Thursday, 27 October 2011

Behind the headlines: smoke and mirrors

The headlines from last night's EU summit are positive, as are reactions in the equity and currency markets, but a careful reading of the EU summit statement gives a more sobering picture.

The 50% figure for private sector involvement (PSI) is large, involuntary, and comes with no greater guarantee of finality than did the 21% figure announced fourteen weeks ago. The structure of the bond exchange has yet to be determined, and we don't know the extent to which various parties will participate. (The presumption is that this level of PSI won't trigger CDS, but I wouldn't be surprised if this view was challenged at some point.)

We're told that credit enhancement will be provided so that Greek collateral will remain eligible for Eurosystem liquidity operations, but we don't know the form this enhancement will take.

We're told that eurozone member states "solemnly reaffirm their inflexible determination to honour fully their own individual sovereign signature." But we're given no reason to expect investors will be treated any better in the future than they're being treated in the case of Greece.

The enhancements to the EFSF "will be done without extending the guarantees underpinning the facility." No additional financial resources are being provided. They're simply spreading existing resources more thinly.

With respect to the new insurance aspect of the EFSF, leaders state, "Purchasing this risk insurance would be offered to private investors as an option when buying bonds in the primary market." This raises a host of questions. How much do they intend to charge for the insurance? How will this price be determined.? More important, why should investors expect that the EU will perform on these insurance agreements? After all, who is taking first losses in the case of Greece?

The EU hopes to cajole "private and public financial institutions and investors" to enlarge the resources of the EFSF by co-investing in special purpose vehicles. How would these vehicles be structured, and what sweeteners, if any, would be provided to entice investors to participate?

Along these lines, EFSF head, Klaus Regling, is traveling to Beijing later this week to entice additional investment, and reports suggest Sarkozy is planning to call Hu Jintao today in hopes of eliciting support. But when thinking of Chinese involvement, it's useful to note comments made by Gao Xiching, President of the China Investment Corporation at an IMF meeting on 24-Sep-11. "A lot of people blame the Chinese for saving too much money and not spending so that made it possible for the European friends and the American friends to borrow. Yeah -- that's true. So we are going to spend more. But when we spend more, we're going to pull money out of your system." These sorts of comments do little to raise hopes for significant Chinese involvement.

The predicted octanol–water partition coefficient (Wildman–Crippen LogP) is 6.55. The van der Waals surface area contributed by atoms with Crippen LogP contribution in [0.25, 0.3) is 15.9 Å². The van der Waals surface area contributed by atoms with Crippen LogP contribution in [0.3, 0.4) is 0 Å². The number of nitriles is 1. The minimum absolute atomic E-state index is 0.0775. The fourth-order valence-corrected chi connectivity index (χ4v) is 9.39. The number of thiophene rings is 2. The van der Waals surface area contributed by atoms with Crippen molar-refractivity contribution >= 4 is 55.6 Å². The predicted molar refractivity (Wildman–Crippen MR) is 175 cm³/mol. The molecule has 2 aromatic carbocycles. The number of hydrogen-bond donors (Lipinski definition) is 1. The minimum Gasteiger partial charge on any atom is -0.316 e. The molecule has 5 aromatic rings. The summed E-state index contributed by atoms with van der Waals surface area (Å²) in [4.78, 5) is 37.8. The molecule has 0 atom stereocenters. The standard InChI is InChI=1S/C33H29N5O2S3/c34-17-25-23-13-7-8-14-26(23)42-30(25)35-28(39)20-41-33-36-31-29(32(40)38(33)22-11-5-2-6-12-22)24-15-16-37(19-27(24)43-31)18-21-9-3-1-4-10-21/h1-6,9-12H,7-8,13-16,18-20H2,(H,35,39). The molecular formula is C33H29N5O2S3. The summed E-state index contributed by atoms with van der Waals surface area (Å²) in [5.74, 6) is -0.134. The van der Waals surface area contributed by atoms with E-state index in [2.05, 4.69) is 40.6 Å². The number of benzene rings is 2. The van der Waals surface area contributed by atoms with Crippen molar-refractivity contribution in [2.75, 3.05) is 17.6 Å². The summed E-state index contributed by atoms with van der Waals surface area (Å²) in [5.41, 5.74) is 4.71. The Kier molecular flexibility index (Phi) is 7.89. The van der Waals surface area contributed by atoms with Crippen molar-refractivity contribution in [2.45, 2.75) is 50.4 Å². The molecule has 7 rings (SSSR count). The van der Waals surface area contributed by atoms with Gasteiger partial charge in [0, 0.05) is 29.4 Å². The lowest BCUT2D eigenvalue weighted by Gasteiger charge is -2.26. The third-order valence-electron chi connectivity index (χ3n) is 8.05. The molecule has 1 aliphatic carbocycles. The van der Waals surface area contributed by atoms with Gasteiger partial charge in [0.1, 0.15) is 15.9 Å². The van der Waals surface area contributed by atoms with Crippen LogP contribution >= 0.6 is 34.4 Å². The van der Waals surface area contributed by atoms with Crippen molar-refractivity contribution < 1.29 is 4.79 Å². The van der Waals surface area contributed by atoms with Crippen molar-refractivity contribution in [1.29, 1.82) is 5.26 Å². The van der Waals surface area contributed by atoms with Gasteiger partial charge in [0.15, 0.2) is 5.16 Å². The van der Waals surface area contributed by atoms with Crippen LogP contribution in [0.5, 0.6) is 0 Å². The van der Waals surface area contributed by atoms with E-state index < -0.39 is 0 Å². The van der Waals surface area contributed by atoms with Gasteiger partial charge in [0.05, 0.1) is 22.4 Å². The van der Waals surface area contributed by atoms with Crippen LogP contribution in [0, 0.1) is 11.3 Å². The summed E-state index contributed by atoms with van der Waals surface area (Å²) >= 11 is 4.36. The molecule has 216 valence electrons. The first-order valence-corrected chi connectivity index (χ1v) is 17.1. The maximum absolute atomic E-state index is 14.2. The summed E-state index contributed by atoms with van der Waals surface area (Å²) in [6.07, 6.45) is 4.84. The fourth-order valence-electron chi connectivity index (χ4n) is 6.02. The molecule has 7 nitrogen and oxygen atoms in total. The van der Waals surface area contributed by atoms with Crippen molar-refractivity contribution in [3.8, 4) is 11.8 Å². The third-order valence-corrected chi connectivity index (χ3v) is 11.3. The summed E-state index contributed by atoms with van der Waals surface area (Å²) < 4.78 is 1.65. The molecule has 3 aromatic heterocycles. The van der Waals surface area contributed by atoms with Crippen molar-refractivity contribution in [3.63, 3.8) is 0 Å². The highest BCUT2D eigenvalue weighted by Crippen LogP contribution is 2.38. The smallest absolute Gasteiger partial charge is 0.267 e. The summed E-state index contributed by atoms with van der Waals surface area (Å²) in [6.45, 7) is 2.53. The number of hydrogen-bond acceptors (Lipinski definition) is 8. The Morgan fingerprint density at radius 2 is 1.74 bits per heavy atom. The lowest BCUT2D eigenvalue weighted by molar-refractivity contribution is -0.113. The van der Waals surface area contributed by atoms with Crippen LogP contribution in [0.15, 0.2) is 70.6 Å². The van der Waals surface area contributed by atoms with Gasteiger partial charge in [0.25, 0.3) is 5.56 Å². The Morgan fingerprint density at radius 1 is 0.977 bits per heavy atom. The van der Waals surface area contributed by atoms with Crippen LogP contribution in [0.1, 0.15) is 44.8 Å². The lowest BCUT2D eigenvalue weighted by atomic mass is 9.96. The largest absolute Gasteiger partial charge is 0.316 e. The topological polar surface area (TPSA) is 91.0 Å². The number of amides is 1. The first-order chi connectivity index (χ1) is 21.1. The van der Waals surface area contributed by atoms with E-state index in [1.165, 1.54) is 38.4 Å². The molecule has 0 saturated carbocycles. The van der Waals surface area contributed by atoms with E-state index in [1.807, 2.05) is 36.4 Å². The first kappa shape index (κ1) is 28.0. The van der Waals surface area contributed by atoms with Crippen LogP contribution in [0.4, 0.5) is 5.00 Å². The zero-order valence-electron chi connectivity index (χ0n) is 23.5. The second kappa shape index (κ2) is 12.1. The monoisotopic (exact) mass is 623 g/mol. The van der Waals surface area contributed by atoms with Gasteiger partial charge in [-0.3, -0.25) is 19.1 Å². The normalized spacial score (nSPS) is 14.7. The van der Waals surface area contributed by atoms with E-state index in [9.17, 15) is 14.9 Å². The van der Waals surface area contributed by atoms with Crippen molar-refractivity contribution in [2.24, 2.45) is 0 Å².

The EU summit statement also indicates,  "Legislative work on the Commission proposals for a Common Consolidated Corporate Tax Base and for a Financial Transaction Tax is ongoing." The issue of corporate tax is no less contentious now than it has been for the past few years, with Ireland expressing particular objections. And while the financial transactions tax may be less contentious, at least within Europe, it would be harmful to European banks and more generally to the European economy, which needs the financial system to function more efficiently rather than less efficiently.

The EU and the European Banking Authority (EBA) state the need for guarantees on bank liabilities to support the term funding of banks and, in particular, to prevent banks from deleveraging as existing term funding arrangements mature. But banks are having difficulties because of the risks of sovereign insolvency. Are we to believe that sovereign guarantees of bank liabilities are going to improve the creditworthiness of banks at this point? And of course we're told this is an issue that the Commission "should urgently explore," with no further information available.

Banks will be required to have tier 1 capital ratios of 9%, but we're told that any plan for achieving this "must ensure that banks’ plans to strengthen capital do not lead to excessive deleveraging." How are regulators going to prevent deleveraging, short of nationalization? (Speaking of nationalization, reports suggest Greece will need to nationalize a number of its banks as a result of these measures.) 

The EBA refers to the expectation that banks will withhold dividend and bonus payments, to reach these capital targets. Will every problem in Europe be met with a call to withhold bank bonuses? Is there a view that banks can reach 9% capital ratios by lowering employee compensation? In what other industry would this constitute a reasonable microeconomic analysis?

The bottom line is that the EFSF is not getting more resources, and it's existing resources will be spread more thinly, via two vague approaches involving an insurance scheme and/or special purpose vehicles. Bank shareholders are being raided while the EU demands that banks raise additional capital. And banks are expected to respond without deleveraging.

I believe the measures announced overnight in the EU summit statement do very little to help the situation and quite possibly will serve to exacerbate the crisis. The reaction in financial markets appears to be considerably more favorable, but my sense is that this response is likely to follow the previous pattern, with initial relief and optimism giving way to concern  and skepticism as the details of the announcements are analyzed in coming days and weeks.